Truth is I haven’t donated money in a few years, b/c I just can’t find people I’d like to give to. My fiancé and I have discussed Kiva a couple of times, and that’s probably my only good lead, b/c you’re not actually giving, you’re helping people help themselves.

    At the end of the day, I’ve come to a pretty simple personal conclusion: I don’t believe in giving money (with maybe Kiva as the exception). I believe in giving time and stuff, especially for those who are less fortunate. Money is corruptible (very liquid) and often hard to trace. Money is not the type of thing we want to give those who are less fortunate. We want to give a means of survival to those who are less fortunate so that they can earn the money to support themselves.

    I don’t want to send a million dollars to Kenya to build a new school. I want to send a boatload of building supplies and a pair of contractors to help the Kenyans build their own school. Heck we could even earmark the money to pay the Kenyans. I don’t want to give money to a country that just lost 100,000 people in a landslide, they don’t need money. They need a flotilla of medical supplies, foodstuffs, blankets, clothes and building materials and that’s what they should get.

  6. Another great response Gates. Can’t say I agree with everything you say, but I can understand your point of view.

  7. 7. Gates VP

    Thanks for the feedback FT… I’ll admit that my ideas on charity aren’t fully cooked and there’s definitely a lot of space for disagreement.

    Despite first appearances I actually really love donation and volunteering, I just haven’t found the right targets for my time :(

  8. 8. quanta

    This is a brilliant idea – I wonder if we could altogether compile a list of charity MERs. Charities SHOULD have the same scrutiny as for-profit companies, as you are in fact “investing” in their cause.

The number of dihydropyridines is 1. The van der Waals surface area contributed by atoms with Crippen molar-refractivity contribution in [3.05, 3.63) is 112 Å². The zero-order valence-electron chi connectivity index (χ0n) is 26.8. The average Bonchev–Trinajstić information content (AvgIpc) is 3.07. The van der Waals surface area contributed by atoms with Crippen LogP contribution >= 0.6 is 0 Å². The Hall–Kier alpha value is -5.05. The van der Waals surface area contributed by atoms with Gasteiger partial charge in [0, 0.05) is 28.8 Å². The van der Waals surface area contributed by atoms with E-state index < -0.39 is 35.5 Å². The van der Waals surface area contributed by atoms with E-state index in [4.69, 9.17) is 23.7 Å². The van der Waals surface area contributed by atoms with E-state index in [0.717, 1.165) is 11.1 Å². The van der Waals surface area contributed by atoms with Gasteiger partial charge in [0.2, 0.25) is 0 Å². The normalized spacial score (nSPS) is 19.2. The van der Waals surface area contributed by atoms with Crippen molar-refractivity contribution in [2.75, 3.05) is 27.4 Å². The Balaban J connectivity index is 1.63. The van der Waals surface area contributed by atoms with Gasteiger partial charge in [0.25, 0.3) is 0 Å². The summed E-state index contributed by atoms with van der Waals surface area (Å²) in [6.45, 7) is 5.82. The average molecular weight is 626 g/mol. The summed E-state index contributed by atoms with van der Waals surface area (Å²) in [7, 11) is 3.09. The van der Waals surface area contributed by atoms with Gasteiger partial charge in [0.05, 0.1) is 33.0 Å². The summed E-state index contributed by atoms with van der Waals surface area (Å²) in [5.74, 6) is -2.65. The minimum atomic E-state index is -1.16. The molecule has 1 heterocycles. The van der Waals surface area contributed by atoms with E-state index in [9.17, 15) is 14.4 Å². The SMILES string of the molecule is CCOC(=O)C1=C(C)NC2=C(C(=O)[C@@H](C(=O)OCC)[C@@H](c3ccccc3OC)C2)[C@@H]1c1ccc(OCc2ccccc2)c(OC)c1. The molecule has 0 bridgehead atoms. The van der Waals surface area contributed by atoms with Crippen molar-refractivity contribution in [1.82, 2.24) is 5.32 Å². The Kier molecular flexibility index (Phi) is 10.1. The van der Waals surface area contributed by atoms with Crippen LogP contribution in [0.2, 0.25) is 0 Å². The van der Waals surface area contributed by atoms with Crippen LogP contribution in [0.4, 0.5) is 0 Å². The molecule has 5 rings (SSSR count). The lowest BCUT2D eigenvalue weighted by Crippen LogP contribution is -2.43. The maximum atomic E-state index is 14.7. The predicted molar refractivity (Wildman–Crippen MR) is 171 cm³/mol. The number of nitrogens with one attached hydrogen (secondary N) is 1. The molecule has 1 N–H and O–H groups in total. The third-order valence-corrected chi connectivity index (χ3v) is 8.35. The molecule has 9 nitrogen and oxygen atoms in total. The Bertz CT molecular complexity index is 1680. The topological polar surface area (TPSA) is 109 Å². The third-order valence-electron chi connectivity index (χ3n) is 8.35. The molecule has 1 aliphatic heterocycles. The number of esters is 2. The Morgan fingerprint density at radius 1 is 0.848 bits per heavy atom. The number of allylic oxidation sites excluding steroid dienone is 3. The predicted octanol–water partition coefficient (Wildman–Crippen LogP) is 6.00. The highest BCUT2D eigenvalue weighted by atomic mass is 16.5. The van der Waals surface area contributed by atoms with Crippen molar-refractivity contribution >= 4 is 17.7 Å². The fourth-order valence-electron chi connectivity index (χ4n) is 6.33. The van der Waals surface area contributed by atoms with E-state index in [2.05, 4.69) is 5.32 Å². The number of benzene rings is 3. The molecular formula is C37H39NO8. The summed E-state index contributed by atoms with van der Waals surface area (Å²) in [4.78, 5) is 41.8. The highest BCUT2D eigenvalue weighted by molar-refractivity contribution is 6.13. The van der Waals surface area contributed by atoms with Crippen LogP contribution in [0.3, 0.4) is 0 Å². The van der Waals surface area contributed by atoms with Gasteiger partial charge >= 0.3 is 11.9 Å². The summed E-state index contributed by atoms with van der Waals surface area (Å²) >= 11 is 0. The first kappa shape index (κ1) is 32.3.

I’ve heard horror stories of some multinational charities who spend their money outfitting their staff with $70,000 Land Rovers in order to combat famine in Africa. Or those who spend 60% of their budget on a splashy TV commercial.

    One charity that I like is Room To Read (MER: 12%) – it builds schools and libraries in developing countries in the way Gates VP desires – the charity brings the supplies and expertise, but expect in-kind support from the village. They do not assist those who do not put some skin in the game. Instead of Land Rovers they hire local drivers and transport, whether it be car, motorcycle or yak.

    The founder is an ex-Microsoft executive, so they are very keen on accountability – they publish an annual report and audited financials.

    P.S. According to the BBB, charities should keep their overhead ratio at 35% or lower. So all three of FT’s charities listed above are running quite efficiently indeed.

  9. Quanta, note the MER’s that I calculated may be artificially lower because I don’t count fund raising expenses as part of the calculation. I only count, Salaries, General and Admin, supplies and advertising.

  10. 10. quanta

    Then the “MERs” (actually known as the Overhead Ratio in charity-speak) should have total expenses factored in. Without fundraising expenses, for example, Room to Read weighs in at 5%.

    There are watchdogs for US charities that calculate overhead ratios (i.e. CharityNavigator.com) but I don’t see any for Canadian ones.

  11. 13. longtime charity worker (US)

    Thanks for reminding us to give. I think we can never be reminded enough!

    Expense ratios are a crude measure of a nonprofits effectiveness or efficiency. Some of your local, small charities may have to spend more on “overhead” and fundraising while they grow, get their name known and expand. While few organizations are as “awarded” at Doctors w/out Borders (I give to them every month), I would recommend you use industry awards (NYTimes, Fast Company, etc), and gifts from big foundations (Gates, Robin Hood) as an indicator that the group is sound. Foundation staff turn an organization inside-out to ensure they do good work. Awards like the NYTimes have a committee of experts in philanthropy that screen and select winners.